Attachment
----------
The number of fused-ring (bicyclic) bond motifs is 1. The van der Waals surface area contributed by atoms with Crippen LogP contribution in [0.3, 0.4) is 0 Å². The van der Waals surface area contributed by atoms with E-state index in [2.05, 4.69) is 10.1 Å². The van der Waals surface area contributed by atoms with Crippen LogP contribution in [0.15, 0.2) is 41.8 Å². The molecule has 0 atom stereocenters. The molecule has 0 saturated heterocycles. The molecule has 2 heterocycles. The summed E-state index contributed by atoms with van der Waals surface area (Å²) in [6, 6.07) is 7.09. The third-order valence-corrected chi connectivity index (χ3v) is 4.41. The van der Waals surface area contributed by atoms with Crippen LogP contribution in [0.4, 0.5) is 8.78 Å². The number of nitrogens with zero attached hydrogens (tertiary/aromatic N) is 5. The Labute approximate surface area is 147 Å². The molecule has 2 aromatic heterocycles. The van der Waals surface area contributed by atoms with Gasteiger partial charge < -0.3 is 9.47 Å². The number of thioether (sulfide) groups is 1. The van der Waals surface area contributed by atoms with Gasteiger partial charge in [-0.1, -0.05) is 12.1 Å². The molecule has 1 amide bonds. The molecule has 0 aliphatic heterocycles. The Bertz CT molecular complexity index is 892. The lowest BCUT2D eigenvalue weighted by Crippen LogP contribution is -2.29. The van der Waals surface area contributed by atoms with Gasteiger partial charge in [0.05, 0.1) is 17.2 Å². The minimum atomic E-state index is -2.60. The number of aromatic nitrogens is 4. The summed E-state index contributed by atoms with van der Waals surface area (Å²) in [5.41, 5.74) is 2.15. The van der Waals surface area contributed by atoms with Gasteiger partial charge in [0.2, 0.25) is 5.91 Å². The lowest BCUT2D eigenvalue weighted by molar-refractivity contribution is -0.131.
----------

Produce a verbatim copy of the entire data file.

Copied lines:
The number of fused-ring (bicyclic) bond motifs is 1. The van der Waals surface area contributed by atoms with Crippen LogP contribution in [0.3, 0.4) is 0 Å². The van der Waals surface area contributed by atoms with E-state index in [2.05, 4.69) is 10.1 Å². The van der Waals surface area contributed by atoms with Crippen LogP contribution in [0.15, 0.2) is 41.8 Å². The molecule has 0 atom stereocenters. The molecule has 0 saturated heterocycles. The molecule has 2 heterocycles. The summed E-state index contributed by atoms with van der Waals surface area (Å²) in [6, 6.07) is 7.09. The third-order valence-corrected chi connectivity index (χ3v) is 4.41. The van der Waals surface area contributed by atoms with Crippen LogP contribution in [0.4, 0.5) is 8.78 Å². The number of nitrogens with zero attached hydrogens (tertiary/aromatic N) is 5. The Labute approximate surface area is 147 Å². The molecule has 2 aromatic heterocycles. The van der Waals surface area contributed by atoms with Gasteiger partial charge < -0.3 is 9.47 Å². The number of thioether (sulfide) groups is 1. The van der Waals surface area contributed by atoms with Gasteiger partial charge in [-0.1, -0.05) is 12.1 Å². The molecule has 1 amide bonds. The molecule has 0 aliphatic heterocycles. The Bertz CT molecular complexity index is 892. The lowest BCUT2D eigenvalue weighted by Crippen LogP contribution is -2.29. The van der Waals surface area contributed by atoms with Gasteiger partial charge in [0.05, 0.1) is 17.2 Å². The minimum atomic E-state index is -2.60. The number of aromatic nitrogens is 4. The summed E-state index contributed by atoms with van der Waals surface area (Å²) in [5.41, 5.74) is 2.15. The van der Waals surface area contributed by atoms with Gasteiger partial charge in [0.2, 0.25) is 5.91 Å². The lowest BCUT2D eigenvalue weighted by molar-refractivity contribution is -0.131.